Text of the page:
When I was pregnant with my son I felt as though there was an almost innate need for him to be home schooled. I had forgotten about it after I went through a very stressful birth with him. When he was 18 months and in Early Intervention for speech I revisited the idea. When I couldn't find a curriculum or school system I agreed with in public, charter or Catholic school I ended up walking through this door of infinite possibilities — home schooling! Many people started to emerge and extend their hand towards us, offering trips to conventions, curriculum, catalogs, websites and help.
This is Offbeat Families's archive of education posts.
We are mere weeks away from our little one returning to school. Back-to-school supply ads and lists are dominating our dining table. Conversation about which backpack to use for school, which past classmates will be in this year's class and how we prioritize homework and soccer are taking place daily. For our family, back to school also means that our family has another opportunity to come out, be seen and expand our circle of friends. Our little man is a remarkable soon-to-be second grader. He's curious and friendly. He's independent and playful. And he's proud to his two mamas.
How do you explain the concept of colours to a small child who had never seen anything but black? When we got told that there was to be a blind child at our kindergarten class, we got sent to a course in how to best stimulate such a child. The number one thing we learned was to play with her other senses, which is often more developed than in people with normal eye sight.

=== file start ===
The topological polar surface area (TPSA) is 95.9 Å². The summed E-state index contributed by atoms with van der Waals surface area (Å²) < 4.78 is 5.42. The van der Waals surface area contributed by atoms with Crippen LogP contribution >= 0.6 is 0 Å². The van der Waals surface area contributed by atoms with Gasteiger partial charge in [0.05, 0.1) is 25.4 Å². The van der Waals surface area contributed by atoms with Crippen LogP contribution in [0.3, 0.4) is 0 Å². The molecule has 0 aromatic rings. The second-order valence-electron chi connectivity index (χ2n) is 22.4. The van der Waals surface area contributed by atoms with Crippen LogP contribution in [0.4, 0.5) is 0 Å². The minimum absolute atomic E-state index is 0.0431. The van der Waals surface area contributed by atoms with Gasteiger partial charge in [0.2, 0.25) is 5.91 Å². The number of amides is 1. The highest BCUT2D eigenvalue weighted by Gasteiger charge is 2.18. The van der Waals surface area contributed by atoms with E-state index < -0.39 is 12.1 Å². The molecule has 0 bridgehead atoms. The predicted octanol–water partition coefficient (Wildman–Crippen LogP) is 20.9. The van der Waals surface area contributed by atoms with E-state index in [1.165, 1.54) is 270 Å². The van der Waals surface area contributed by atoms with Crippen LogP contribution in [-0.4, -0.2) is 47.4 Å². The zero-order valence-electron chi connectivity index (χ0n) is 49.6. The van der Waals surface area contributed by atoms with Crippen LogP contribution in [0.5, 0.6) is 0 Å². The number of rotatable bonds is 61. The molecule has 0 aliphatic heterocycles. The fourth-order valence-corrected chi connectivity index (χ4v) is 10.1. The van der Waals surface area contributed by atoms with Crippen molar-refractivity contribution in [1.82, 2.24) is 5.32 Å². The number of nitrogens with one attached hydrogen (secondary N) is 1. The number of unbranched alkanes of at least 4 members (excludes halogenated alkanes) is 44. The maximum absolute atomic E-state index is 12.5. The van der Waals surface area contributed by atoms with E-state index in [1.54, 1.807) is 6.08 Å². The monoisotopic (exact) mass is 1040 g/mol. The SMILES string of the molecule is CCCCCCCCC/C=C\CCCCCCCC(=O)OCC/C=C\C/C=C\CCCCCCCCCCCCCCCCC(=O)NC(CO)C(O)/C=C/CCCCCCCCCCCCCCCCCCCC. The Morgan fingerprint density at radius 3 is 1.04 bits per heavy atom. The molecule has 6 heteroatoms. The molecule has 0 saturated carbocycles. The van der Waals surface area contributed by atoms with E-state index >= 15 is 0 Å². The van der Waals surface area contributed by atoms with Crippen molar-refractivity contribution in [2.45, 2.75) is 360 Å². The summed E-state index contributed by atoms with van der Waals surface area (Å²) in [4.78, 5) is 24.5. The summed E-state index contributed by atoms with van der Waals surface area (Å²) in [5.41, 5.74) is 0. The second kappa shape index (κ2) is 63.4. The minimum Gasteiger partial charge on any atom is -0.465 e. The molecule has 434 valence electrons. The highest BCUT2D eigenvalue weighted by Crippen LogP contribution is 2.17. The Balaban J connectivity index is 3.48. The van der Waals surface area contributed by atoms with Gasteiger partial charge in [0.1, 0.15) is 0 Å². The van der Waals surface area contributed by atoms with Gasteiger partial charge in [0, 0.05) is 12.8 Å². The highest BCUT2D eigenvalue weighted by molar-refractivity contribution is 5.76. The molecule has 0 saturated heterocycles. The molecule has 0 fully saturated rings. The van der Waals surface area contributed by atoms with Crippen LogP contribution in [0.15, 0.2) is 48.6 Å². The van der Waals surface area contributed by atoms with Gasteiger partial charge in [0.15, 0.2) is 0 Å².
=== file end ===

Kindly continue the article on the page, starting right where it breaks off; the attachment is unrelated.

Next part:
Just as caretakers have been surreptitiously sneaking veggies into kids' favorite foods for eons, I have been hiding literacy skills in games and activities that center around JK Rowling's brilliant, alluring universe. And it's working. I might even say… it's just like magic.
My wife is an early childhood and special educator. She works with young students, most of whom are the same age or younger than our youngest daughter. One of those students, one whom she's championed, advocated for, and supported for almost two years, passed away. The news, and the resulting heartache, are things she never could have prepared for, steeled herself to. The loss of this student has hit her profoundly.
Logan LaPlante is 13 years old and he goes to what he calls “hackschool.” Its really not a school at all in the traditional sense. As Logan says, “Hackschooling is a mindset, not a system.” In this amazing TEDx talk, Logan sets forth a bold vision for education — one he lives everyday.
Tonight I began a grade book for each child and shared it with only that individual. All of the assignments come to my email, which comes to my phone (which has a Google Drive app) so I can grade anywhere: in the car, in bed, in line at the grocery store or during my husband’s boring Alien conspiracy shows.
I watched my neighbors connect. It's something I don't think we get the chance to do that often anymore. During this age of social media, many of us spend more time updating statuses or tweeting than we do sitting down and having a conversation. Even better, a conversation over a slice of pie. There is something inherently neighborly and folksy about ruminating over pie.